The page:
To put it in perspective, imagine for a moment that these groups had simultaneously entered dozens of banks, armed with assault weapons, and emptied the vaults. It would have been one of the most notorious bank heists in history. But instead, the attack was planned and executed under the radar, using computers and fiber-optic cables as weapons. They did it without a shot being fired, and then disappeared back into the ether.
Such techniques make global deterrence a challenge, to put it mildly. The perpetrators can be anyplace in the world. And so can the victims. And, for that matter, the evidence.
At a minimum, piecing together a case requires close collaboration with our counterparts in other countries. But actually prosecuting one requires harmonizing different criminal justice systems, all of which work according to the laws of their own lands.
The global scale and scope of such attacks puts law enforcement at a disadvantage. The investigative challenges may seem insurmountable.
But we do have a significant advantage: partnerships. Partnerships with law enforcement and intelligence communities across the world. Partnerships with universities, corporations, and small businesses. Partnerships with citizens such as yourselves.
* * *
After the September 11th terrorist attacks, the FBI’s mindset and mission changed fundamentally. We could no longer focus our efforts on investigating terrorist attacks after the fact; we had to prevent them from happening in the first place. The only way to do that is to gather and analyze intelligence, and share it with those who need it.
The same mindset is true for our cyber responsibilities. The FBI can bridge both criminal and national security cases. So we are uniquely positioned to facilitate joint investigations that cross both local and international jurisdictions.
Within the government, the FBI has established the National Cyber Investigative Joint Task Force. This task force brings together law enforcement, intelligence, and defense agencies to focus on high-priority cyber threats.
But cyber threats take us well beyond partnerships with government alone. The FBI runs a program called InfraGard, which is one of our most important links to the private sector. We exchange information with partners from a host of industries, from computer software companies to chemical corporations. They are the experts on our critical infrastructure, the majority of which rely on computer networks. We have 32,000 members and counting, and those relationships have helped us to prevent risk from becoming reality.
And our partnerships stretch beyond our borders. For example, a substantial amount of cyber crime originates in Eastern Europe. And so we have embedded FBI agents in several police agencies there, to assist full-time on cyber investigations. Our relationship with the Romanian National Police is an example of the results of such cooperation: In the past year alone, we have dismantled organized criminal groups and arrested over 100 individuals, both here and in Romania.
And just this morning, we announced a major takedown in an international cyber investigation. A group of criminals in the United States and Egypt was engaged in a wide-ranging “phishing” scam. They targeted American financial institutions, and also approximately 5,000 American citizens. The FBI, the Secret Service, and state and local law enforcement cooperated closely with our Egyptian counterparts. As a result, earlier today we arrested over 50 subjects in the United States and Egypt.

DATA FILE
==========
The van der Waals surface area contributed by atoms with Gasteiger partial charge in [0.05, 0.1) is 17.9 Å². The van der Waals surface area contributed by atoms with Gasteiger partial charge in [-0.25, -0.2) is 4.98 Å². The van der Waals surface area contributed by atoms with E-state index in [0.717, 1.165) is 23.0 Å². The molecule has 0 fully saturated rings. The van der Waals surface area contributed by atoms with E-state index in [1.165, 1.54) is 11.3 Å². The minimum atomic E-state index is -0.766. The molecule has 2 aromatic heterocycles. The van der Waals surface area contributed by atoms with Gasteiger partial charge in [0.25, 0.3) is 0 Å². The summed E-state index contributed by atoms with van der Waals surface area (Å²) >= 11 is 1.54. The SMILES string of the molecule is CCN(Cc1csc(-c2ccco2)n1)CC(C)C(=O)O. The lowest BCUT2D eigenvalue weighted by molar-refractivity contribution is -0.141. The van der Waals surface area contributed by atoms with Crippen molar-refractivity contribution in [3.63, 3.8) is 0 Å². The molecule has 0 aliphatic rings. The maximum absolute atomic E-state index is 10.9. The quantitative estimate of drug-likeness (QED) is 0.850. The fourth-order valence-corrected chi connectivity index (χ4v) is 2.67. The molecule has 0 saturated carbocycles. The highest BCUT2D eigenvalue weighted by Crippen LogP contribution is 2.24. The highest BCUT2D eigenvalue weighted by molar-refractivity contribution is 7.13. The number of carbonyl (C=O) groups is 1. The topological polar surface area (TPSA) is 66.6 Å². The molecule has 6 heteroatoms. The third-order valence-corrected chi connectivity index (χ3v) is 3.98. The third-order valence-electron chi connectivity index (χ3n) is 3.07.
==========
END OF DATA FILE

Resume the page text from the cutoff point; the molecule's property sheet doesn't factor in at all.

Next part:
This is the first joint cyber effort between the United States and Egypt. It is the largest international “phishing” case ever conducted. And it shows the power of our global partnerships in the face of global cyber criminal networks.
Those are just a small sampling of our many partnerships. Yet we are still outnumbered by cyber criminals. And that is where you come in.
Just as the police cannot come by every home or business, every night, to make sure the doors are locked, we must all take ownership of cyber security.
Cyber crime might not seem real until it hits you. But every personal, academic, corporate, and government network plays a role in national security. And given the extent of the damage cyber attacks can cause, it is important for all of us to protect ourselves, and each other.
If you are a basic user, then make sure to enable basic protections for your network—firewalls, anti-virus software, strong passwords, and security patches. And if you are part of a large corporate or academic network, start thinking of cyber security as a mission-critical component, and not an afterthought.
Investing in cyber security is akin to buying hazard insurance for a house. You invest relatively little to guard against losing everything.
Finally, talk to us. The more information we have, the more effective we can be at preventing you from becoming a victim of cyber crime. Whenever companies or institutions inform us of a potential breach, we have the chance to gather, analyze, and share critical intelligence. You never know when a single scrap of information may lead to the takedown of a global ring of cyber criminals, or even a terrorist cell. Remember the example of Cliff Stoll: a 75-cent billing disparity was no mere accounting error. It was the key to uncovering an international espionage ring.
* * *
For better or worse—and I generally think for better—cyberspace is here to stay. We live in a wireless world, and we have grown accustomed to its convenience.
We are all used navigating with GPS, checking our e-mail at the airport, trading stocks online, and—for most of us, anyway—paying bills online. “Tweeting” or updating your Facebook status from anywhere is no longer a luxury but an expectation.
There is no going back. Technology will continue its march forward, and criminals will take full advantage of it. We in the FBI liken our challenge to a “cyber arms race,” where both sides are competing to stay ahead of the other.
We have to bring the fight to them. We have to work together, as a united front—government, private industry, and the public.
We know the game plan of our adversaries. They will keep twisting doorknobs and picking locks until they find a way in. But we must not let them in. We must change the locks. We must bar the doors. And we must sound the alarms when we notice anything out of the ordinary.
We are all citizens of the Internet, and we must also be its stewards. We all have a responsibility to protect the infrastructure that protects the world. It will not be easy. But together, we are up to the task.
I will leave you with just one more warning. Many of you may be familiar with the Nigerian e-mail scam, which offers the recipient the “opportunity” to make millions—if they could just help the author with a few illegal money transfers.
If you ever receive a similar e-mail purporting to be from me—as has happened in the past—delete it! Especially if it asks you for money. Take it from me—having to memorize all those new passwords is no picnic.